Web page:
A Smidgen of OpenGL Code

Because you can do so many things with the OpenGL graphics system, an OpenGL program can be complicated. However, the basic structure of a useful program can be simple: Its tasks are to initialize certain states that control how OpenGL renders and to specify objects to be rendered.

Before you look at some OpenGL code, let's go over a few terms. Rendering, which you've already seen used, is the process by which a computer creates images from models. These models, or objects, are constructed from geometric primitives - points, lines, and polygons - that are specified by their vertices.

The final rendered image consists of pixels drawn on the screen; a pixel is the smallest visible element the display hardware can put on the screen. Information about the pixels (for instance, what color they're supposed to be) is organized in memory into bitplanes. A bitplane is an area of memory that holds one bit of information for every pixel on the screen; the bit might indicate how red a particular pixel is supposed to be, for example. The bitplanes are themselves organized into a framebuffer, which holds all the information that the graphics display needs to control the color and intensity of all the pixels on the screen.

Now look at what an OpenGL program might look like. Example 1-1 renders a white rectangle on a black background, as shown in Figure 1-1.


Figure 1-1 : White Rectangle on a Black Background

Example 1-1 : Chunk of OpenGL Code

#include <whateverYouNeed.h>
main() {
   glClearColor (0.0, 0.0, 0.0, 0.0);
   glColor3f (1.0, 1.0, 1.0);
   glOrtho(0.0, 1.0, 0.0, 1.0, -1.0, 1.0);
      glVertex3f (0.25, 0.25, 0.0);
      glVertex3f (0.75, 0.25, 0.0);
      glVertex3f (0.75, 0.75, 0.0);
      glVertex3f (0.25, 0.75, 0.0);

The first line of the main() routine initializes a window on the screen: The InitializeAWindowPlease() routine is meant as a placeholder for window system-specific routines, which are generally not OpenGL calls. The next two lines are OpenGL commands that clear the window to black: glClearColor() establishes what color the window will be cleared to, and glClear() actually clears the window. Once the clearing color is set, the window is cleared to that color whenever glClear() is called. This clearing color can be changed with another call to glClearColor(). Similarly, the glColor3f() command establishes what color to use for drawing objects - in this case, the color is white. All objects drawn after this point use this color, until it's changed with another call to set the color.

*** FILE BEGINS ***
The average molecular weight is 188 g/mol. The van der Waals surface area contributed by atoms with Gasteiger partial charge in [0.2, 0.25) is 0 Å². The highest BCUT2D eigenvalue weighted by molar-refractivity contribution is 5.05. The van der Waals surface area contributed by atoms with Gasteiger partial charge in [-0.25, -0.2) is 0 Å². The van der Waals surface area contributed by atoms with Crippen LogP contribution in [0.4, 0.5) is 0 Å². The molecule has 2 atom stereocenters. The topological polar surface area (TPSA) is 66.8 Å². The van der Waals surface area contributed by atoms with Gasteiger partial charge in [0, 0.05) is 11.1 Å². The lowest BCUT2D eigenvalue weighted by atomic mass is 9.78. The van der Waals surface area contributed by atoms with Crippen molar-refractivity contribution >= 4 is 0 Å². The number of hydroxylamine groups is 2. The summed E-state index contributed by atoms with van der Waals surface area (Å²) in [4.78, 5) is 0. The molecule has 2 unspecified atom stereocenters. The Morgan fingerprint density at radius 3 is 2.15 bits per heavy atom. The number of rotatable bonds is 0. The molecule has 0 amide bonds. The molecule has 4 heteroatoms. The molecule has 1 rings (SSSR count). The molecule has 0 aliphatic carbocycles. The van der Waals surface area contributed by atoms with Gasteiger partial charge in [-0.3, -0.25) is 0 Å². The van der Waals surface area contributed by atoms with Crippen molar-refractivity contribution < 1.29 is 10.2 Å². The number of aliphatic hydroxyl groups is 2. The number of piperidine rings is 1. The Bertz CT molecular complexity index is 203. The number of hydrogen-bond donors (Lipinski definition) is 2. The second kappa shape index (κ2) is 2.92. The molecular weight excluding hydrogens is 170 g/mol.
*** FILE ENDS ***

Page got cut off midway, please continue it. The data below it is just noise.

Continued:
The next OpenGL command used in the program, glOrtho(), specifies the coordinate system OpenGL assumes as it draws the final image and how the image gets mapped to the screen. The next calls, which are bracketed by glBegin() and glEnd(), define the object to be drawn - in this example, a polygon with four vertices. The polygon's "corners" are defined by the glVertex3f() commands. As you might be able to guess from the arguments, which are (x, y, z) coordinates, the polygon is a rectangle on the z=0 plane.

Finally, glFlush() ensures that the drawing commands are actually executed rather than stored in a buffer awaiting additional OpenGL commands. The UpdateTheWindowAndCheckForEvents() placeholder routine manages the contents of the window and begins event processing.

Actually, this piece of OpenGL code isn't well structured. You may be asking, "What happens if I try to move or resize the window?" Or, "Do I need to reset the coordinate system each time I draw the rectangle?" Later in this chapter, you will see replacements for both InitializeAWindowPlease() and UpdateTheWindowAndCheckForEvents() that actually work but will require restructuring the code to make it efficient.